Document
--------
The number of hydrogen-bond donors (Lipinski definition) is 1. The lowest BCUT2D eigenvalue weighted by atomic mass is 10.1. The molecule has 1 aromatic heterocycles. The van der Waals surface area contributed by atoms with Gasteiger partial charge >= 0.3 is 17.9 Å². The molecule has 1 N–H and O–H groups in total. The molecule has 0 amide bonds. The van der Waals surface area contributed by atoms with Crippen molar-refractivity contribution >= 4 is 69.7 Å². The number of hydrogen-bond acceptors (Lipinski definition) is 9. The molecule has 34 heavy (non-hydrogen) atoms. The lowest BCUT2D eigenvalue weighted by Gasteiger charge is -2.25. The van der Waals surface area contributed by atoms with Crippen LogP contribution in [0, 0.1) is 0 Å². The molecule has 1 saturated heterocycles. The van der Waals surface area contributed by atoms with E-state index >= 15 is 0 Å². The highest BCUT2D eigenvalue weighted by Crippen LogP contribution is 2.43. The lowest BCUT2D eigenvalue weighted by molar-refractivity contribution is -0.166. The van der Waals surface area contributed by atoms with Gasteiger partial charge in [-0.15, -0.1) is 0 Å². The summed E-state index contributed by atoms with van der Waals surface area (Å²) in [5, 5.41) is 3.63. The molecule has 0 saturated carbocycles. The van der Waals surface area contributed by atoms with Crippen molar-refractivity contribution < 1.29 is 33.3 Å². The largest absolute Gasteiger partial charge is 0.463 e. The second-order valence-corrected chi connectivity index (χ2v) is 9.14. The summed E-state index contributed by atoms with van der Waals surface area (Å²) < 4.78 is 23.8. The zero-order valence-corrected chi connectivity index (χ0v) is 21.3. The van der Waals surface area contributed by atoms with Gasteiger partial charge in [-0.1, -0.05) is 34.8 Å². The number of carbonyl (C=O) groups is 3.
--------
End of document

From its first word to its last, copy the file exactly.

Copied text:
The number of hydrogen-bond donors (Lipinski definition) is 1. The lowest BCUT2D eigenvalue weighted by atomic mass is 10.1. The molecule has 1 aromatic heterocycles. The van der Waals surface area contributed by atoms with Gasteiger partial charge >= 0.3 is 17.9 Å². The molecule has 1 N–H and O–H groups in total. The molecule has 0 amide bonds. The van der Waals surface area contributed by atoms with Crippen molar-refractivity contribution >= 4 is 69.7 Å². The number of hydrogen-bond acceptors (Lipinski definition) is 9. The molecule has 34 heavy (non-hydrogen) atoms. The lowest BCUT2D eigenvalue weighted by Gasteiger charge is -2.25. The van der Waals surface area contributed by atoms with Crippen LogP contribution in [0, 0.1) is 0 Å². The molecule has 1 saturated heterocycles. The van der Waals surface area contributed by atoms with E-state index >= 15 is 0 Å². The highest BCUT2D eigenvalue weighted by Crippen LogP contribution is 2.43. The lowest BCUT2D eigenvalue weighted by molar-refractivity contribution is -0.166. The van der Waals surface area contributed by atoms with Gasteiger partial charge in [-0.15, -0.1) is 0 Å². The summed E-state index contributed by atoms with van der Waals surface area (Å²) in [5, 5.41) is 3.63. The molecule has 0 saturated carbocycles. The van der Waals surface area contributed by atoms with Crippen molar-refractivity contribution < 1.29 is 33.3 Å². The largest absolute Gasteiger partial charge is 0.463 e. The second-order valence-corrected chi connectivity index (χ2v) is 9.14. The summed E-state index contributed by atoms with van der Waals surface area (Å²) < 4.78 is 23.8. The zero-order valence-corrected chi connectivity index (χ0v) is 21.3. The van der Waals surface area contributed by atoms with Gasteiger partial charge in [-0.1, -0.05) is 34.8 Å². The number of carbonyl (C=O) groups is 3.